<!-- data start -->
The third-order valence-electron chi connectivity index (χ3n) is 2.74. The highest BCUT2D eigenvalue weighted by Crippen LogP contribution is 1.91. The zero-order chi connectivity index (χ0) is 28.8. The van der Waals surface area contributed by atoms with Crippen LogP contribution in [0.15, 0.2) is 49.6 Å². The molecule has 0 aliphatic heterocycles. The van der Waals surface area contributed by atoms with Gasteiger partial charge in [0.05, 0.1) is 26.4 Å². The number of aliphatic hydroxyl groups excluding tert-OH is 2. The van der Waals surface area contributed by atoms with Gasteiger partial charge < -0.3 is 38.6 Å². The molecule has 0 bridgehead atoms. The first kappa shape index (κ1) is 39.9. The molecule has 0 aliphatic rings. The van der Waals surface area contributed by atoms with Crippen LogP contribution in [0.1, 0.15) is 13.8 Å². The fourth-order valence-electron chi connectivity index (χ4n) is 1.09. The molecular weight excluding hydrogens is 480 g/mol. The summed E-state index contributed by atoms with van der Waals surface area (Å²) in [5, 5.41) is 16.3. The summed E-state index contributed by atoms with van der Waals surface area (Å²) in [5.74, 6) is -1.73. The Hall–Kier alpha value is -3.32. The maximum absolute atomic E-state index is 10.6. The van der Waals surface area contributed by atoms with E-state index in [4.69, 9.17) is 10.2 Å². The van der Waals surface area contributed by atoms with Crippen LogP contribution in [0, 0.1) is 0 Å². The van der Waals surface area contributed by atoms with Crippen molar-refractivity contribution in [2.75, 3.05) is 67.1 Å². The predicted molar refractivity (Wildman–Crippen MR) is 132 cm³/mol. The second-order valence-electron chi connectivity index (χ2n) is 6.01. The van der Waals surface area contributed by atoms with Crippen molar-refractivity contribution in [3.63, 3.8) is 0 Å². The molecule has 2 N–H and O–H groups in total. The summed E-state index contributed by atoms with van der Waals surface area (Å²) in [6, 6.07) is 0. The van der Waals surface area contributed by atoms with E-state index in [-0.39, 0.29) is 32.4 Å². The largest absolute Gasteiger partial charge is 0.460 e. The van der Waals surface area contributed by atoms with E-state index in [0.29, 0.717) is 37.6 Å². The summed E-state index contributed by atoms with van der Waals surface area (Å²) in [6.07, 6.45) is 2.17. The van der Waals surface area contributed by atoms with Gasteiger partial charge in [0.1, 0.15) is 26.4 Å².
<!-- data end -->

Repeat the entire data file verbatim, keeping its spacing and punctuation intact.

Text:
The third-order valence-electron chi connectivity index (χ3n) is 2.74. The highest BCUT2D eigenvalue weighted by Crippen LogP contribution is 1.91. The zero-order chi connectivity index (χ0) is 28.8. The van der Waals surface area contributed by atoms with Crippen LogP contribution in [0.15, 0.2) is 49.6 Å². The molecule has 0 aliphatic heterocycles. The van der Waals surface area contributed by atoms with Gasteiger partial charge in [0.05, 0.1) is 26.4 Å². The number of aliphatic hydroxyl groups excluding tert-OH is 2. The van der Waals surface area contributed by atoms with Gasteiger partial charge < -0.3 is 38.6 Å². The molecule has 0 bridgehead atoms. The first kappa shape index (κ1) is 39.9. The molecule has 0 aliphatic rings. The van der Waals surface area contributed by atoms with Crippen LogP contribution in [0.1, 0.15) is 13.8 Å². The fourth-order valence-electron chi connectivity index (χ4n) is 1.09. The molecular weight excluding hydrogens is 480 g/mol. The summed E-state index contributed by atoms with van der Waals surface area (Å²) in [5, 5.41) is 16.3. The summed E-state index contributed by atoms with van der Waals surface area (Å²) in [5.74, 6) is -1.73. The Hall–Kier alpha value is -3.32. The maximum absolute atomic E-state index is 10.6. The van der Waals surface area contributed by atoms with E-state index in [4.69, 9.17) is 10.2 Å². The van der Waals surface area contributed by atoms with Crippen LogP contribution in [0, 0.1) is 0 Å². The van der Waals surface area contributed by atoms with Crippen molar-refractivity contribution in [2.75, 3.05) is 67.1 Å². The predicted molar refractivity (Wildman–Crippen MR) is 132 cm³/mol. The second-order valence-electron chi connectivity index (χ2n) is 6.01. The van der Waals surface area contributed by atoms with Crippen molar-refractivity contribution in [3.63, 3.8) is 0 Å². The molecule has 2 N–H and O–H groups in total. The summed E-state index contributed by atoms with van der Waals surface area (Å²) in [6, 6.07) is 0. The van der Waals surface area contributed by atoms with E-state index in [-0.39, 0.29) is 32.4 Å². The largest absolute Gasteiger partial charge is 0.460 e. The van der Waals surface area contributed by atoms with E-state index in [0.29, 0.717) is 37.6 Å². The summed E-state index contributed by atoms with van der Waals surface area (Å²) in [6.07, 6.45) is 2.17. The van der Waals surface area contributed by atoms with Gasteiger partial charge in [0.1, 0.15) is 26.4 Å².